Ionic Plasticity: Common Mechanistic Underpinnings of Pathology in Spinal Cord Injury and the Brain

Cells. 2022 Sep 17;11(18):2910. doi: 10.3390/cells11182910.

Abstract

The neurotransmitter GABA is normally characterized as having an inhibitory effect on neural activity in the adult central nervous system (CNS), which quells over-excitation and limits neural plasticity. Spinal cord injury (SCI) can bring about a modification that weakens the inhibitory effect of GABA in the central gray caudal to injury. This change is linked to the downregulation of the potassium/chloride cotransporter (KCC2) and the consequent rise in intracellular Cl- in the postsynaptic neuron. As the intracellular concentration increases, the inward flow of Cl- through an ionotropic GABA-A receptor is reduced, which decreases its hyperpolarizing (inhibitory) effect, a modulatory effect known as ionic plasticity. The loss of GABA-dependent inhibition enables a state of over-excitation within the spinal cord that fosters aberrant motor activity (spasticity) and chronic pain. A downregulation of KCC2 also contributes to the development of a number of brain-dependent pathologies linked to states of neural over-excitation, including epilepsy, addiction, and developmental disorders, along with other diseases such as hypertension, asthma, and irritable bowel syndrome. Pharmacological treatments that target ionic plasticity have been shown to bring therapeutic benefits.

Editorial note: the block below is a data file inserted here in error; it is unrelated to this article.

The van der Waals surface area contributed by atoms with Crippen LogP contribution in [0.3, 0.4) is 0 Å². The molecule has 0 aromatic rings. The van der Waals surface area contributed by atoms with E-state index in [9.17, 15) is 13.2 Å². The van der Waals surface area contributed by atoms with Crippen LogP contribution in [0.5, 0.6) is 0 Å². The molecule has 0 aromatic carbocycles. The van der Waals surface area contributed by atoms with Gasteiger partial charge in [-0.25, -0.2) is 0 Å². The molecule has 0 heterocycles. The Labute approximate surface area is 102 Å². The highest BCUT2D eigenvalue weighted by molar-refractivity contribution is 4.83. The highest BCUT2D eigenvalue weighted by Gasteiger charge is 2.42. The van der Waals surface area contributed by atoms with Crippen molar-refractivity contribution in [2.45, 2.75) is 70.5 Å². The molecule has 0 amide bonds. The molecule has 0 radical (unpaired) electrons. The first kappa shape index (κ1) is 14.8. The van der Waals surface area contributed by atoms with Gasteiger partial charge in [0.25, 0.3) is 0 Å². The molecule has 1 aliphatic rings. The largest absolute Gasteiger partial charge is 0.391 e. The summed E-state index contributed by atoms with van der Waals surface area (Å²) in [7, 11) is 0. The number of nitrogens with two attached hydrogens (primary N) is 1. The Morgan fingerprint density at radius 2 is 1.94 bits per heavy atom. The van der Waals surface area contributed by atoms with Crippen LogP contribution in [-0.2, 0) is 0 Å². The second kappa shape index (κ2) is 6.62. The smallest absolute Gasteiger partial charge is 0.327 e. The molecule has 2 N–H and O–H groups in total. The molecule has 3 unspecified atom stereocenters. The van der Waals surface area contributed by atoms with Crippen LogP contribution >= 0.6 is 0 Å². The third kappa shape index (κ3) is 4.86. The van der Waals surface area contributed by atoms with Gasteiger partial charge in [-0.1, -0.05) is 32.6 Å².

Keywords: GABA; KCC2; addiction; epilepsy; ionic plasticity; pain; spasticity; spinal cord injury.

Publication types

  • Review
  • Research Support, Non-U.S. Gov't
  • Research Support, N.I.H., Extramural

MeSH terms

  • Brain / metabolism
  • Chlorides
  • Humans
  • Potassium
  • Receptors, GABA-A
  • Spinal Cord Injuries*
  • Symporters* / metabolism
  • gamma-Aminobutyric Acid / pharmacology

Substances

  • Chlorides
  • Receptors, GABA-A
  • Symporters
  • gamma-Aminobutyric Acid
  • Potassium

Grants and funding

This research was funded by the Mary Tucker Currie Professorship to J.W.G. and the National Institute of Neurological Disorders and Stroke (NS104422).